Publications

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Overview

Since 2017, the CDLRA/ACRFL has conducted the National Survey of Online and Digital Learning, publishing national and regional reports of the results. The National Survey is a pan-Canadian survey that tracks the status of online learning at all public post-secondary institutions across Canada. In 2020, CDLRA/ACRFL expanded our research initiatives to include short, pulse surveys throughout the year to faculty and administrators at Canadian postsecondary institutions.

Whenever possible, the CDLRA produces our publications in both English and French.

2020

In 2020, the CDLRA/ACRFL National Survey was postponed due to the COVID-19 pandemic and the Canadian Pulse Project was launched. The Canadian Pulse Project is a multi-stage effort to track the impact of the COVID-19 pandemic on higher education institutions across Canada.

The findings from Phase 1 and 2 of the Canadian Pulse Project, conducted in Spring and Fall 2020, are listed below.

2019

Growth in online learning continues in Canadian universities, colleges, and CEGEPs as they increasingly offer flexible access to post-secondary courses and programs throughout the country. “The 2019 survey results show continued growth in online course enrolments across all sectors of Canadian post-secondary education,” says Nicole Johnson, Research Director, CDLRA/ACRFL. “Nearly three-quarters of all institutions reported that online learning is very or extremely important for the institution’s long-term plan”

Key findings include: 

  • Online course registrations have increased 10% over 2016/17
  • There is interest in a wide range of alternative credentials 
  • Virtually all institutions use LMS technology, and video technologies have become an important tool for institutions.
  • The majority of institutions view online learning as strategically important, primarily to help increase access to post-secondary studies.
  • Issues related to faculty adoption and support continue to be the top barriers to further expansion
  • There continues to be a mismatch between the perceived importance of online and the extent of implement and faculty training.

Download the reports:

2018

Growth in online learning continues in Canadian universities, colleges, and CEGEPs “The 2018 survey results illustrate that most Canadian post-secondary institutions see online learning as critical to their future academic plans; particularly as it relates to increasing access for students,” says Tricia Donovan, Executive Director, CDLRA/ACRFL. “We believe that capturing this data will help institutions to continue to foster student success in online learning through supports for faculty and institutional practice.”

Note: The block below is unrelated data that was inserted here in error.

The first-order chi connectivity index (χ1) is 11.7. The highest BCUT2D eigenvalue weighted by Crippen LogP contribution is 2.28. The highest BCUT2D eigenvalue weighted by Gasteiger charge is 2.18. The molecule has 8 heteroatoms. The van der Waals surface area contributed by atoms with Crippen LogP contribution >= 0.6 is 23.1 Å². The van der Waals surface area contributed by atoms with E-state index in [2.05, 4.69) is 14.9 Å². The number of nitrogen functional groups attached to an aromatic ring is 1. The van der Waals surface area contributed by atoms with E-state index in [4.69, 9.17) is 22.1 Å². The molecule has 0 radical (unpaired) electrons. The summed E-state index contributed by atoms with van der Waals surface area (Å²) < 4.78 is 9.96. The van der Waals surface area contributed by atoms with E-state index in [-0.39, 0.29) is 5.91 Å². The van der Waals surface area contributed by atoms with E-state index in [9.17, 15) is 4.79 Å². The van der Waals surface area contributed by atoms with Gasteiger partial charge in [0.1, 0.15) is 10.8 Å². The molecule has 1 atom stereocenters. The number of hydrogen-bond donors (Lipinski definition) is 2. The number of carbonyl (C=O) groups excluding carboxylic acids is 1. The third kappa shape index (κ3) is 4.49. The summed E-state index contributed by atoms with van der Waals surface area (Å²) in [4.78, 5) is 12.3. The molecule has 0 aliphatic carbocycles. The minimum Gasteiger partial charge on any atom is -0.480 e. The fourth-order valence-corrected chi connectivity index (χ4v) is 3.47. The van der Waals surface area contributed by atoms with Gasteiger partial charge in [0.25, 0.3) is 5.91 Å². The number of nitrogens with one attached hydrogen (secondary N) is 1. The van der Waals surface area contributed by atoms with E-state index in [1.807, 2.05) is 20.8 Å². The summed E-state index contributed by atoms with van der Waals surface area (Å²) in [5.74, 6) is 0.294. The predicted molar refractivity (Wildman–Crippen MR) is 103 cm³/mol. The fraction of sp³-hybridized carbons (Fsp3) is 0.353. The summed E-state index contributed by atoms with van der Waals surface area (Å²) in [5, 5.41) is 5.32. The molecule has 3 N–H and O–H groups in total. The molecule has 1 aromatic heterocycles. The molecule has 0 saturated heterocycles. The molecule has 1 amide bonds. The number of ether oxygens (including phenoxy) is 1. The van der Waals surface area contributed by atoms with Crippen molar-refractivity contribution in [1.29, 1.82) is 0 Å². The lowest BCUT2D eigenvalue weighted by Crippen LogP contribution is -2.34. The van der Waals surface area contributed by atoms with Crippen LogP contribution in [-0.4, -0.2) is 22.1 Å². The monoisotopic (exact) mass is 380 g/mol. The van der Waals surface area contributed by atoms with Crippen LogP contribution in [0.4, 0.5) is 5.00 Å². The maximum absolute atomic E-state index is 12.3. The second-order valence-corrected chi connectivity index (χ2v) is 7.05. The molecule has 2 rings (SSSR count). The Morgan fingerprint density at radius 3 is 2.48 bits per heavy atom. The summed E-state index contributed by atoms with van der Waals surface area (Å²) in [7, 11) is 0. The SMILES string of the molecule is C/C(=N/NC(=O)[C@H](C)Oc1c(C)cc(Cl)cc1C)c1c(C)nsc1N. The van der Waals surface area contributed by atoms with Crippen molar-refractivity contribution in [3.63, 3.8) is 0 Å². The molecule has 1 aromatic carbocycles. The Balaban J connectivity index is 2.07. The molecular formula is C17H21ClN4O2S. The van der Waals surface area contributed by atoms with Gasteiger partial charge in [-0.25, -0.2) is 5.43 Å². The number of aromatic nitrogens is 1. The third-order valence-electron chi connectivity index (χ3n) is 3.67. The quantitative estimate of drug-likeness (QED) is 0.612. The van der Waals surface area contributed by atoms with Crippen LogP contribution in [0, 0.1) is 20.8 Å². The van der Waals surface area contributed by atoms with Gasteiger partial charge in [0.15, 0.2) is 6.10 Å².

The survey achieved a high response rate of 80% from all universities, colleges and CEGEPs.

Key findings include:

  • 1.36 million online credit course registrations in 2016/17: which is equivalent to 4 universities of 27,500 each, four colleges of 10,000 each and a Cegep of 3,500
  • One in five students are taking at least one online course per year, while many are taking between 3-10 courses each year
  • More than 2/3rds of all Canadian post-secondary institutions now offer online courses and/or programs;
  • Increasing student access and flexibility; attracting students beyond traditional service areas, and increasing student options for credential completion were identified as key benefits of online and digital learning;
  • Additional effort required of faculty was cited as the most significant barrier (85%) of respondents; inadequate training and support for faculty in online learning was identified as a key barrier by 73% of respondents.
  • Canadian leaders hold a more positive of the learning outcomes in online courses than  counterparts surveyed in the United States during the same time period.

Download the reports:

2017

Online learning is now a core form of delivery for Canadian universities and colleges according to the survey of online learning, the first covering all Canadian public post-secondary institutions. ‘The survey shows that online learning is significantly influencing on-campus teaching as well,’ says Tony Bates. ‘Instructors are now beginning to mix face-to-face and online learning, often resulting in more engaging learning for students. We hope this national data will inform policy decisions by government, institutions, academic departments, and individual instructors, and in this way also benefit students.’

Key findings of the report are:

  • almost all Canadian colleges and universities now offer online courses;
  • online enrolments have expanded at a rate of 10%-15% per annum over the last five years; online learning now constitutes between 12%-16% of all post-secondary teaching for credit;
  • online learning is providing students with increased access and greater flexibility;
  • two-thirds of Canadian post-secondary institutions see online learning as very or extremely important for their future plans.

Download the reports: